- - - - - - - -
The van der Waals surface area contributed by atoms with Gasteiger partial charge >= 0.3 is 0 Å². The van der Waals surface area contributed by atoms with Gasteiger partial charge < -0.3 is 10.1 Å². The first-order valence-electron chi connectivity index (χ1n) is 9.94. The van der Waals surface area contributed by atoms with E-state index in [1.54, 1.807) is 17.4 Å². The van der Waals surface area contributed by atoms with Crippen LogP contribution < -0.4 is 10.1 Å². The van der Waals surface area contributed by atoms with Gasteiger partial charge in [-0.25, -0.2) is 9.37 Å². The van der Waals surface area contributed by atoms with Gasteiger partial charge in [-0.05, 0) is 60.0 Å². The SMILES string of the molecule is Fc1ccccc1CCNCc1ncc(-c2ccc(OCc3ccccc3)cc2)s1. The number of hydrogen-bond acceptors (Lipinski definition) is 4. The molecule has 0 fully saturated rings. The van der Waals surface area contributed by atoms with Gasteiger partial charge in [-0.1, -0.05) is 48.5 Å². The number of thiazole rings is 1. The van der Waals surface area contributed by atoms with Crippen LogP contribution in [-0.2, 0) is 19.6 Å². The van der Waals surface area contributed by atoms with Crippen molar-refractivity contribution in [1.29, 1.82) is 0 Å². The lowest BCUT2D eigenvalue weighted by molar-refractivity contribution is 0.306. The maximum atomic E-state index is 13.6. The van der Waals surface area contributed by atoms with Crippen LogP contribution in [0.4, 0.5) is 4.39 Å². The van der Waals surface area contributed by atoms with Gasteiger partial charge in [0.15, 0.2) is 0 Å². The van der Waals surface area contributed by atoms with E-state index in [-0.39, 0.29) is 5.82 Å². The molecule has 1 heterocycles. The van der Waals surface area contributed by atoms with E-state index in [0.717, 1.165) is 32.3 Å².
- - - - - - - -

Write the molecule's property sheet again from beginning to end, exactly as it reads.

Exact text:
The van der Waals surface area contributed by atoms with Gasteiger partial charge >= 0.3 is 0 Å². The van der Waals surface area contributed by atoms with Gasteiger partial charge < -0.3 is 10.1 Å². The first-order valence-electron chi connectivity index (χ1n) is 9.94. The van der Waals surface area contributed by atoms with E-state index in [1.54, 1.807) is 17.4 Å². The van der Waals surface area contributed by atoms with Crippen LogP contribution < -0.4 is 10.1 Å². The van der Waals surface area contributed by atoms with Gasteiger partial charge in [-0.25, -0.2) is 9.37 Å². The van der Waals surface area contributed by atoms with Gasteiger partial charge in [-0.05, 0) is 60.0 Å². The SMILES string of the molecule is Fc1ccccc1CCNCc1ncc(-c2ccc(OCc3ccccc3)cc2)s1. The number of hydrogen-bond acceptors (Lipinski definition) is 4. The molecule has 0 fully saturated rings. The van der Waals surface area contributed by atoms with Gasteiger partial charge in [-0.1, -0.05) is 48.5 Å². The number of thiazole rings is 1. The van der Waals surface area contributed by atoms with Crippen LogP contribution in [-0.2, 0) is 19.6 Å². The van der Waals surface area contributed by atoms with Crippen molar-refractivity contribution in [1.29, 1.82) is 0 Å². The lowest BCUT2D eigenvalue weighted by molar-refractivity contribution is 0.306. The maximum atomic E-state index is 13.6. The van der Waals surface area contributed by atoms with Crippen LogP contribution in [0.4, 0.5) is 4.39 Å². The van der Waals surface area contributed by atoms with Gasteiger partial charge in [0.15, 0.2) is 0 Å². The van der Waals surface area contributed by atoms with E-state index in [-0.39, 0.29) is 5.82 Å². The molecule has 1 heterocycles. The van der Waals surface area contributed by atoms with E-state index in [0.717, 1.165) is 32.3 Å².